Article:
At the start of his pontificate, Benedict XVI said, ‘Each of us is willed, each of us is loved, each of us is necessary’.[5] He chose to repeat this phrase on his visit to London during an address to older people living at St Peter’s Residence. This was typical of Benedict’s determination to draw attention to the value and beauty of advanced age. During the same address, he said the growing numbers of people living longer were a ‘blessing for society’.[6] He referred to the kinship with his congregation that his own age afforded him, saying, ‘I come among you not only as a father, but also as a brother who knows well the joys and the struggles that come with age.’

Some of the speculation about the new pope has focused on how different candidates are good with young people. Ministering to the young is an important role which is vital to the Church’s future. But we must avoid building a Church for the future at the expense of failing to minister to the people in the pews alongside us now, who in Britain are very often older people.

In one of his final public visits, Benedict XVI went to a residential care home in Rome and said that civilisation should be judged on the way it cares for its elderly. Building appropriate ministry and pastoral support for an ageing society is a challenge the Church must also face. I am grateful that amongst Benedict XVI’s last public words as pope, as an evidently frail man, he chose to remind us of the positive things old age can bring: he said, ‘I want to say to you with profound conviction – it is beautiful to be old!’[7]

Angela Kitching works for Age UK but is writing in a personal capacity.

John Moffatt SJ

After being elected 8 years ago, Pope Benedict had a tough act to follow. John Paul II had won people over by his charisma and integrity. Joseph Ratzinger was a quiet man, an academic theologian. His job in Rome had been to call other theologians to account for potential deviation from official Catholic teaching – hence his nick-name, ‘God’s Rottweiler’. There was an expectation that he would lead an effort to make Catholicism more ‘like it used to be’ – at least in the minds of some.

Pope Benedict, the ‘German Shepherd’, has indeed led, or at least supported, a movement towards more old-fashioned styles of liturgy – the new translation is a product of that movement. However, precisely because he had the reputation of a conservative intellectual, committed to defending the integrity of the Catholic tradition, he has also been able to do or say surprising things as pope that are liberating for the Church.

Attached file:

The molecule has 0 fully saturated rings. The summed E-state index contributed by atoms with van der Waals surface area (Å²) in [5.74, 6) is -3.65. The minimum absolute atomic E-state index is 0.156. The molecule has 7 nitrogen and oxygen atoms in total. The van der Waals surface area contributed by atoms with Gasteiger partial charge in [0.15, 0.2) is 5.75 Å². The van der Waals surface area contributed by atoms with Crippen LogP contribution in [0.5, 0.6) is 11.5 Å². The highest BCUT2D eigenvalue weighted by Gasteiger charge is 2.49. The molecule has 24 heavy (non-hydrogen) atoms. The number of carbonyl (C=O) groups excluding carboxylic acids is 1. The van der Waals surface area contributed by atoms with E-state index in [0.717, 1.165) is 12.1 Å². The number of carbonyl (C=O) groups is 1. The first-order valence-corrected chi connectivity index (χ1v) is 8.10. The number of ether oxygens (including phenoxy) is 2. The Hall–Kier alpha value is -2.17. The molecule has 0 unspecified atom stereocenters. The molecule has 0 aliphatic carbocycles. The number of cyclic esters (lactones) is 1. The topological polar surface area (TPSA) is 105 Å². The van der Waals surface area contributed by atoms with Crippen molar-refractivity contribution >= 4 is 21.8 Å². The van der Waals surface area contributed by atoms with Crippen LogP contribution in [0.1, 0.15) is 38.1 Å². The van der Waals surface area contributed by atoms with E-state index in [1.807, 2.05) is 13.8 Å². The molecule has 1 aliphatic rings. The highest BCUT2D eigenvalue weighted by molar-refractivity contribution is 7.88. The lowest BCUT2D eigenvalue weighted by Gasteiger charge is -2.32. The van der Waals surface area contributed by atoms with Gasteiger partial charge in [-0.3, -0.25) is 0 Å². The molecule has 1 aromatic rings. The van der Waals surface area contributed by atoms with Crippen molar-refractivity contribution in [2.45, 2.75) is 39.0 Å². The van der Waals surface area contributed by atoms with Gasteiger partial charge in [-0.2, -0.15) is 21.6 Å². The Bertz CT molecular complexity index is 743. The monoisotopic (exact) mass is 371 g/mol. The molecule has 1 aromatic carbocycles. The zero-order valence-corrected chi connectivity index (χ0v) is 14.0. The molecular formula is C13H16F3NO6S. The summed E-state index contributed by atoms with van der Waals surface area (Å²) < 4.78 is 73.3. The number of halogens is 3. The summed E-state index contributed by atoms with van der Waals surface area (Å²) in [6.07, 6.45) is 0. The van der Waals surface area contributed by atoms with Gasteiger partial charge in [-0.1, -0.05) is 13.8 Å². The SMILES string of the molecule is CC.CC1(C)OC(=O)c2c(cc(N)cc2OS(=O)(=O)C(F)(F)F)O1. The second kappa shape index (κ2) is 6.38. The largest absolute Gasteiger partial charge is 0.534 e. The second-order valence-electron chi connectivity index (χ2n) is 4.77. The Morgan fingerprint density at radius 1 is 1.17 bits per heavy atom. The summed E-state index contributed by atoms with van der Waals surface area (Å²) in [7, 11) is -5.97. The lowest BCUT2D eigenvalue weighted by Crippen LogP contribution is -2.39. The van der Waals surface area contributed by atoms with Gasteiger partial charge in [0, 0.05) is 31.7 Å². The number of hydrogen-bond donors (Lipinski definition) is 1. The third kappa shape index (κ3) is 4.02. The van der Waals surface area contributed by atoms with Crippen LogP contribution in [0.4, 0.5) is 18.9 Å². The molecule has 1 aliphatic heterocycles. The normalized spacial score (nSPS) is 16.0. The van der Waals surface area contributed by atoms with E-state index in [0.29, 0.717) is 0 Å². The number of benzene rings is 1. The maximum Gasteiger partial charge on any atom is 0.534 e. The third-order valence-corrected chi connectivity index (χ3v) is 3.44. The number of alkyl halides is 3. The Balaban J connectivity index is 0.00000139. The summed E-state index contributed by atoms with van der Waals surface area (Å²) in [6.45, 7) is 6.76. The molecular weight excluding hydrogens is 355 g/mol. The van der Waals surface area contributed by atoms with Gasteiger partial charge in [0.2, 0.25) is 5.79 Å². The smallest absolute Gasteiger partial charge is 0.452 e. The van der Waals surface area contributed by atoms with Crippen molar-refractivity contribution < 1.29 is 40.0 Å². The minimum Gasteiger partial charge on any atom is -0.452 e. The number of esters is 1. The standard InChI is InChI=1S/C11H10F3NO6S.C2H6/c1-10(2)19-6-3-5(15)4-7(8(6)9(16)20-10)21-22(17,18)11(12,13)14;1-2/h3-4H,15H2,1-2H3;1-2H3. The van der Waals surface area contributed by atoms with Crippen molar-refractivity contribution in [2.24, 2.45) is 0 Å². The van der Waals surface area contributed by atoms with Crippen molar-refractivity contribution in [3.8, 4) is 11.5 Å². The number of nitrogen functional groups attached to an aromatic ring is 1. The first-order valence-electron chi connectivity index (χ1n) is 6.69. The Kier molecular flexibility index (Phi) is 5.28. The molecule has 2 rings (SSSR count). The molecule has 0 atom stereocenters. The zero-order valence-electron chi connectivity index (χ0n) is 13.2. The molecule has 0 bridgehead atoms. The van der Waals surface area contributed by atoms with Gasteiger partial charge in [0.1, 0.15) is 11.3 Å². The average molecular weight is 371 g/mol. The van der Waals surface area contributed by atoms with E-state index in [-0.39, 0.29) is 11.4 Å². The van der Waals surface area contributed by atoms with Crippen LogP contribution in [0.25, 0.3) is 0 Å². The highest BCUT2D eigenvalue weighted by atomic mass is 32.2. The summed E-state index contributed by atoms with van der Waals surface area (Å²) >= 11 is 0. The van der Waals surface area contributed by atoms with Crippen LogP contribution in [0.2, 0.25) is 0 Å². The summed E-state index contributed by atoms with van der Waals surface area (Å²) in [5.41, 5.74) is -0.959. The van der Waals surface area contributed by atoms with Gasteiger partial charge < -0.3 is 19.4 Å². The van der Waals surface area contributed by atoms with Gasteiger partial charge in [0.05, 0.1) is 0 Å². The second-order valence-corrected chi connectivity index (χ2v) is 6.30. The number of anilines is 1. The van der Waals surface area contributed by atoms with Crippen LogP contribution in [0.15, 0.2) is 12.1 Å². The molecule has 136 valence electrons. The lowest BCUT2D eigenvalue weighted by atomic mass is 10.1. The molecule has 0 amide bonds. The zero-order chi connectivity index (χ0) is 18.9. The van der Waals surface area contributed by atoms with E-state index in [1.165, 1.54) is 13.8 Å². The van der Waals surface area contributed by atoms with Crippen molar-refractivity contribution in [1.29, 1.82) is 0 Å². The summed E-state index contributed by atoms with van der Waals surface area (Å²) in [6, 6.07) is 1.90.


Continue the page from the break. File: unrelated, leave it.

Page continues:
His resignation is an example. If a ‘liberal’ Pope had resigned, conservatives could treat this as an accident, never to be repeated. But when someone who has such a deep knowledge and love of the tradition does so for the sake of the good government of the modern Church, it is much easier to see this as a proper part of the Church’s history and a natural development of the tradition.

When John Paul II talked about love, you could generally guess where it was going. The still new Pope Benedict produced his first encyclical on ‘God is love’. The world’s media was waiting to criticise yet another text about Catholic teaching on artificial contraception. There was a sense of shock and awe as commentators realised that they were reading a profound meditation on the nature of love, human and divine, which condemned no-one but invited all to a dialogue of shared experience. And this dialogue was reinforced by his decision to quote not just from Scripture and the Saints, but also from Marx and Descartes. In this and later writings, he ‘officially’ took seriously thinkers considered hostile to religion and endorsed the methods of modern Biblical criticism. In so doing, he ‘officially’ shows how the Church can learn new things from people outside the Church.

Before he visited the UK the media portrayed him as a highly controversial figure, an enemy of the modern state who would be widely rejected by his own flock. When he arrived, we saw a mild-mannered, sensitive pastor, gladly welcomed by thousands of people. His finely judged, thoughtful speech to the two houses of parliament recognised and appreciated the values of his hosts’ democratic institutions. We saw a man of personal prayer and conviction who genuinely wanted to meet the rest of the world in dialogue, rather than lay down the law.

People anxious about tradition often get very worried about ‘modern thought’ or the ‘modern state’. Such fear can have a devastating effect on the intellectual and political life of the Church. But Benedict, as pope, has taught that it is not just allowed, but vital for the Church to develop its tradition through a respectful dialogue with the people of our times. This is an important legacy for the coming decades.